Allawi Doesn't Believe Any
Civilians Died In Fallujah
Fallujah Fighting Persists -
Aid Convoy Rejected

By Michael Georgy and Omar Anwar
FALLUJA, Iraq (Reuters) - U.S. warplanes, artillery and mortars struck areas across Falluja on Monday as groups of diehard insurgents held out to the last in the week-long battle.
The U.S. military says it has taken full control of Falluja, but scattered spots of resistance remain, particularly in southern parts. Large areas of the city lie in ruins, devastated by the ferocity of the U.S. military's seven-day onslaught.
A Reuters correspondent who drove from north to south saw bloated and decomposing bodies in the streets, smashed homes, ruined mosques and power and telephone lines hanging uselessly.
Iraq's Red Crescent group has sent seven truck-loads of food and medicine to the city, but the U.S. forces have held up the aid at Falluja's main hospital, on the western outskirts.
A U.S. Marine commander said American forces were working to deliver assistance in the city themselves. Any Iraqis needing help would be told to go to the hospital, he said.
Iraqi interim Prime Minister Iyad Allawi has said he doesn't believe any civilians were killed in the offensive, which has left 38 U.S. soldiers, 6 Iraqi troops and more than 1,200 insurgents dead. But witness accounts contradicted him.
A member of an Iraqi relief committee told Al Jazeera television he saw 22 bodies buried in rubble of one street in Falluja's northern Jolan district on Sunday.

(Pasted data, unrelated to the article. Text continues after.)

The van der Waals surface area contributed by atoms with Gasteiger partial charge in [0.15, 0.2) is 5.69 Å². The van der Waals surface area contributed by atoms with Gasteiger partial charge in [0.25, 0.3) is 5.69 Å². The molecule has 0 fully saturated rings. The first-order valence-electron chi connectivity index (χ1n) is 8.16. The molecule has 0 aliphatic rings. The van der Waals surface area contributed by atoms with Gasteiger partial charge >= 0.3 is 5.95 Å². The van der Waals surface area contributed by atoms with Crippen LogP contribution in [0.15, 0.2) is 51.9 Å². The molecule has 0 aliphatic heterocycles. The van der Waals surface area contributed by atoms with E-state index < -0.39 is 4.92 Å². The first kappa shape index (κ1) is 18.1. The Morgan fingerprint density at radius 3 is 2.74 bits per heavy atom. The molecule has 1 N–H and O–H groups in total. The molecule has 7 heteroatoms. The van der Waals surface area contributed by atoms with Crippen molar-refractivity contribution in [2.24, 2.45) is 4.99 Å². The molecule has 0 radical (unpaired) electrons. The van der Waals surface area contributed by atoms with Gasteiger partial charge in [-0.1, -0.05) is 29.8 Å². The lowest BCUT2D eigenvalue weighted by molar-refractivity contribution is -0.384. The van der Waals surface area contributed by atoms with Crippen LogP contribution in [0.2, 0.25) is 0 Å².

"Of the 22 bodies, five were found in one house as well as two children whose ages did not exceed 15 and a man with an artificial leg," Mohammed Farhan Awad said.
"Some of the bodies we found had been eaten by stray dogs and cats. It was a very painful sight."
No help has reached civilians in Falluja since the assault began last Monday. Aid agencies have described the situation as a humanitarian disaster, basing their view on the accounts of refugees who have fled and images broadcast on television.
The Iraqi Red Crescent says it knows of at least 150 families trapped inside Falluja in desperate need of aid. One father of seven contacted by Reuters on Sunday said his children were sick from diarrhea and had not eaten for days.
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